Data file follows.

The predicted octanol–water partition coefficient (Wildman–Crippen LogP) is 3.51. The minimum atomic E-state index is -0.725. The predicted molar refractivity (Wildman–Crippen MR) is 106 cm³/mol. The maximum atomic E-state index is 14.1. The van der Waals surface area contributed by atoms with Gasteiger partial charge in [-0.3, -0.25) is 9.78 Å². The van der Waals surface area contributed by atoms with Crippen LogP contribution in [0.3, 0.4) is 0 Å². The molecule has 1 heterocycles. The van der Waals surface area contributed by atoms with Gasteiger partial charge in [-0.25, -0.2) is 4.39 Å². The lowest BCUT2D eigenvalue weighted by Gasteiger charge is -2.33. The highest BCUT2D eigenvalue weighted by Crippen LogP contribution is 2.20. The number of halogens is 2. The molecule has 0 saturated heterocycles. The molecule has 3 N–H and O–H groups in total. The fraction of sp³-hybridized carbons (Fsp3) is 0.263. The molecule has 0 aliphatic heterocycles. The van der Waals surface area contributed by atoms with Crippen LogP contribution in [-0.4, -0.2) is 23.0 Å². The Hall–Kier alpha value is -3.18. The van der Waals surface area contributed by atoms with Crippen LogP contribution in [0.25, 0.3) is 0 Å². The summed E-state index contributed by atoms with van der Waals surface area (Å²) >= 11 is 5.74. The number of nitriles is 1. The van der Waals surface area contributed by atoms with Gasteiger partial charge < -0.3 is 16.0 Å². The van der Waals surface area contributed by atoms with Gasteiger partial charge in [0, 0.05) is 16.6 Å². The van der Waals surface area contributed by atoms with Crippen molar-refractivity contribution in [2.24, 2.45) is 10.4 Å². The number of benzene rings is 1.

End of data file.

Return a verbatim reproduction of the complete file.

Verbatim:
The predicted octanol–water partition coefficient (Wildman–Crippen LogP) is 3.51. The minimum atomic E-state index is -0.725. The predicted molar refractivity (Wildman–Crippen MR) is 106 cm³/mol. The maximum atomic E-state index is 14.1. The van der Waals surface area contributed by atoms with Gasteiger partial charge in [-0.3, -0.25) is 9.78 Å². The van der Waals surface area contributed by atoms with Crippen LogP contribution in [0.3, 0.4) is 0 Å². The molecule has 1 heterocycles. The van der Waals surface area contributed by atoms with Gasteiger partial charge in [-0.25, -0.2) is 4.39 Å². The lowest BCUT2D eigenvalue weighted by Gasteiger charge is -2.33. The highest BCUT2D eigenvalue weighted by Crippen LogP contribution is 2.20. The number of halogens is 2. The molecule has 0 saturated heterocycles. The molecule has 3 N–H and O–H groups in total. The fraction of sp³-hybridized carbons (Fsp3) is 0.263. The molecule has 0 aliphatic heterocycles. The van der Waals surface area contributed by atoms with Crippen LogP contribution in [-0.4, -0.2) is 23.0 Å². The Hall–Kier alpha value is -3.18. The van der Waals surface area contributed by atoms with Crippen LogP contribution in [0.25, 0.3) is 0 Å². The summed E-state index contributed by atoms with van der Waals surface area (Å²) >= 11 is 5.74. The number of nitriles is 1. The van der Waals surface area contributed by atoms with Gasteiger partial charge < -0.3 is 16.0 Å². The van der Waals surface area contributed by atoms with Gasteiger partial charge in [0, 0.05) is 16.6 Å². The van der Waals surface area contributed by atoms with Crippen molar-refractivity contribution in [2.24, 2.45) is 10.4 Å². The number of benzene rings is 1.